Once again the seasonal programming that my favorite public broadcasting radio stations promote smacked me out of a forthcoming funk. Each year its every-where -ness startles me!
Whoever decided what to play when, their selections are again venues of seasonal grace — surprising and satisfying.
Christmas is the protest of the human race against gloom. ~Frank Crane, “Christmas Means the Indestructibility of Joy,” Christmas and the Year Round, 1917
Coming through another year of radically simplified celebrations, what a gift this holiday radio programming has been.
What’s more, the seasonal music still being played days after Christmas — chosen by others —dances in the background of my thoughts as I try to use words to put my unsettled feelings in order.
What Those Unsettled Feelings Are
They are like uninvited drop-ins, wrapped up in one word, uncertainty — Maybe some have dropped by your heart this season, dear reader as 2022 looms. All the Christmas music though reminds me we are in good company; I bet Mary would understand, Joseph too.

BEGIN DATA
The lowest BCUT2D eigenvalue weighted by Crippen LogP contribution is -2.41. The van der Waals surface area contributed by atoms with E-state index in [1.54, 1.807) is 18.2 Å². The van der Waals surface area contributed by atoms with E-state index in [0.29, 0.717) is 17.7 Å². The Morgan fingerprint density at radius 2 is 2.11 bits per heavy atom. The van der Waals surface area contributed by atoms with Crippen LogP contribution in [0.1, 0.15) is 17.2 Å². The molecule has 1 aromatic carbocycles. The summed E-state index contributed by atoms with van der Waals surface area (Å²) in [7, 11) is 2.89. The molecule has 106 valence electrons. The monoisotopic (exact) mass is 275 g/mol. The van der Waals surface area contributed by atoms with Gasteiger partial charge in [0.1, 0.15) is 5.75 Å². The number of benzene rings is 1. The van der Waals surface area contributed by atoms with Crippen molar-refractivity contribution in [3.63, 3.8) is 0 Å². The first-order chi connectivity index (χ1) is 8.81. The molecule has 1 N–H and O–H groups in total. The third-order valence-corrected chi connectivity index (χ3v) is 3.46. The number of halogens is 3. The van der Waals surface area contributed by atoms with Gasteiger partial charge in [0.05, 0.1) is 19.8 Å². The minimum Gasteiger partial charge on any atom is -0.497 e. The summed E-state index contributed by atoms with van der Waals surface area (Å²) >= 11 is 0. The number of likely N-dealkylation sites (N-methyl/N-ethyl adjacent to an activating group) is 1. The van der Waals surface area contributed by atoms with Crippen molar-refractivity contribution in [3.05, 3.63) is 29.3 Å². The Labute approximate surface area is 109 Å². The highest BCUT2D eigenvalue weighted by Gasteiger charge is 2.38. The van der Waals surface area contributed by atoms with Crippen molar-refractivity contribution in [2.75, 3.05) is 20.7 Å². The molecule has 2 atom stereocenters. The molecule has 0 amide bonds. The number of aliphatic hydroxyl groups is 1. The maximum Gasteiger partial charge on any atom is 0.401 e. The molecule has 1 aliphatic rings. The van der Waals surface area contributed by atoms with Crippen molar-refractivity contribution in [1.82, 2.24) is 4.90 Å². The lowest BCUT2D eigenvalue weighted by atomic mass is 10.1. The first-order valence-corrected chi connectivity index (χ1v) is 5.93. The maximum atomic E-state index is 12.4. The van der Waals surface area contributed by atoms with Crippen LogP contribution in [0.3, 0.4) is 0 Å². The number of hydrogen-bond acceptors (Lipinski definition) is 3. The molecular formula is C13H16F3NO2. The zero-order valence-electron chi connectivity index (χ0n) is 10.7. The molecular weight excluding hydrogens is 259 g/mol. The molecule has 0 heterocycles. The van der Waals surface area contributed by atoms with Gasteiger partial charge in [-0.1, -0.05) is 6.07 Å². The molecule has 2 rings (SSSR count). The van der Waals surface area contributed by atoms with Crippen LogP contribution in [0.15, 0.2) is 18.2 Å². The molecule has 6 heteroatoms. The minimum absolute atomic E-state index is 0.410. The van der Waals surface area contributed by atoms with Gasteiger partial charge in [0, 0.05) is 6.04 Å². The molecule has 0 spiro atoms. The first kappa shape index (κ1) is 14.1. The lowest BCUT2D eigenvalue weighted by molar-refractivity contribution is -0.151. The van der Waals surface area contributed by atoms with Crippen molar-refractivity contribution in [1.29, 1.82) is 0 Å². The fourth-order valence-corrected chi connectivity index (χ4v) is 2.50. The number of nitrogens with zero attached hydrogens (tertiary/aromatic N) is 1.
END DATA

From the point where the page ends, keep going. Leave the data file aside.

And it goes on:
Swirls of carols and other ancient compositions written over centuries, now filling the airways, lifting up my heart, are sweet invitations helping me find my place in the familiar scene, at the manger St. Luke describes.
You are welcome, to discover your place, too, dear reader!
Here’s a nativity scene — this is based on a memory of a Sunday school lesson my mother taught in kindergartens: the little gray lamb. Funny what we remember.
God, open my ears and shut my mouth so I can hear those angels sing — both over the world’s babble sounds — and within the church.
Christmas Day 2021 felt more like a Sabbath observance that a birthday blowout. For as “different” as this day was, it was good; unique, and restful. That’s not a bad thing, given nothing has gotten simpler, easier or more predictable as we prepare for COVID-19, year III.
Thank you, radio stations, and whoever, for creating and sharing Christmas music about the help and hope God is.
If Jesus was really and truly raised from the dead (and he was!), then everything will, finally, be all right . . . If we don’t let the cynicism and despair of the surrounding culture seep into our hearts and sour us—if we simply go about doing the things Scripture calls us to do, making melody in our hearts (Eph. 5:19) with gratitude for a sure and certain hope in the resurrection—imagine how weird we will look. (Tim Keller HOPE)